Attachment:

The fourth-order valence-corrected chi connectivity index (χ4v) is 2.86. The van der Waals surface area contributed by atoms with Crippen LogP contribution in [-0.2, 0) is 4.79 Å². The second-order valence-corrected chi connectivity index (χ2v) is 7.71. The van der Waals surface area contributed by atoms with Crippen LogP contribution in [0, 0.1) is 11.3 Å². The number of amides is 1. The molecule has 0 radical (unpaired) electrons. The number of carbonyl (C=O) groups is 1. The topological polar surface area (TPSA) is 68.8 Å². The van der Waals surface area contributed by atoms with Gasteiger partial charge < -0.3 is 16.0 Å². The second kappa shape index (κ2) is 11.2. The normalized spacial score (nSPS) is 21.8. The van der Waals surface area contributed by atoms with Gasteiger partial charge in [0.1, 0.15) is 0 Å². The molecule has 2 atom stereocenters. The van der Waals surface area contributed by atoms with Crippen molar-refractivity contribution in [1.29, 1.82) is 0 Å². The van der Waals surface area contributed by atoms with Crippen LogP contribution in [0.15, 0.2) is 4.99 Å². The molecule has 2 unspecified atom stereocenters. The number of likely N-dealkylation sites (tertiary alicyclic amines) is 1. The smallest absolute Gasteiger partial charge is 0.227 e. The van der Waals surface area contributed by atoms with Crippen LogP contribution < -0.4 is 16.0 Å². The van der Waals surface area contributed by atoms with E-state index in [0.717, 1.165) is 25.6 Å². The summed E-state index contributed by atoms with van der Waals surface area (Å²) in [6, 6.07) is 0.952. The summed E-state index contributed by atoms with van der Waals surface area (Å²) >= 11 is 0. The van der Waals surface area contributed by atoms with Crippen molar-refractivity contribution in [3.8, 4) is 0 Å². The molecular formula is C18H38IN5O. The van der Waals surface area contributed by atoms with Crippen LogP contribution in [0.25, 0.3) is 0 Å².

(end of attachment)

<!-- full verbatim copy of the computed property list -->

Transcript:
The fourth-order valence-corrected chi connectivity index (χ4v) is 2.86. The van der Waals surface area contributed by atoms with Crippen LogP contribution in [-0.2, 0) is 4.79 Å². The second-order valence-corrected chi connectivity index (χ2v) is 7.71. The van der Waals surface area contributed by atoms with Crippen LogP contribution in [0, 0.1) is 11.3 Å². The number of amides is 1. The molecule has 0 radical (unpaired) electrons. The number of carbonyl (C=O) groups is 1. The topological polar surface area (TPSA) is 68.8 Å². The van der Waals surface area contributed by atoms with Gasteiger partial charge < -0.3 is 16.0 Å². The second kappa shape index (κ2) is 11.2. The normalized spacial score (nSPS) is 21.8. The van der Waals surface area contributed by atoms with Gasteiger partial charge in [0.1, 0.15) is 0 Å². The molecule has 2 atom stereocenters. The van der Waals surface area contributed by atoms with Crippen molar-refractivity contribution in [1.29, 1.82) is 0 Å². The van der Waals surface area contributed by atoms with Crippen LogP contribution in [0.15, 0.2) is 4.99 Å². The molecule has 2 unspecified atom stereocenters. The number of likely N-dealkylation sites (tertiary alicyclic amines) is 1. The smallest absolute Gasteiger partial charge is 0.227 e. The van der Waals surface area contributed by atoms with Crippen LogP contribution < -0.4 is 16.0 Å². The van der Waals surface area contributed by atoms with E-state index in [0.717, 1.165) is 25.6 Å². The summed E-state index contributed by atoms with van der Waals surface area (Å²) in [6, 6.07) is 0.952. The summed E-state index contributed by atoms with van der Waals surface area (Å²) >= 11 is 0. The van der Waals surface area contributed by atoms with Crippen molar-refractivity contribution in [3.8, 4) is 0 Å². The molecular formula is C18H38IN5O. The van der Waals surface area contributed by atoms with Crippen LogP contribution in [0.25, 0.3) is 0 Å².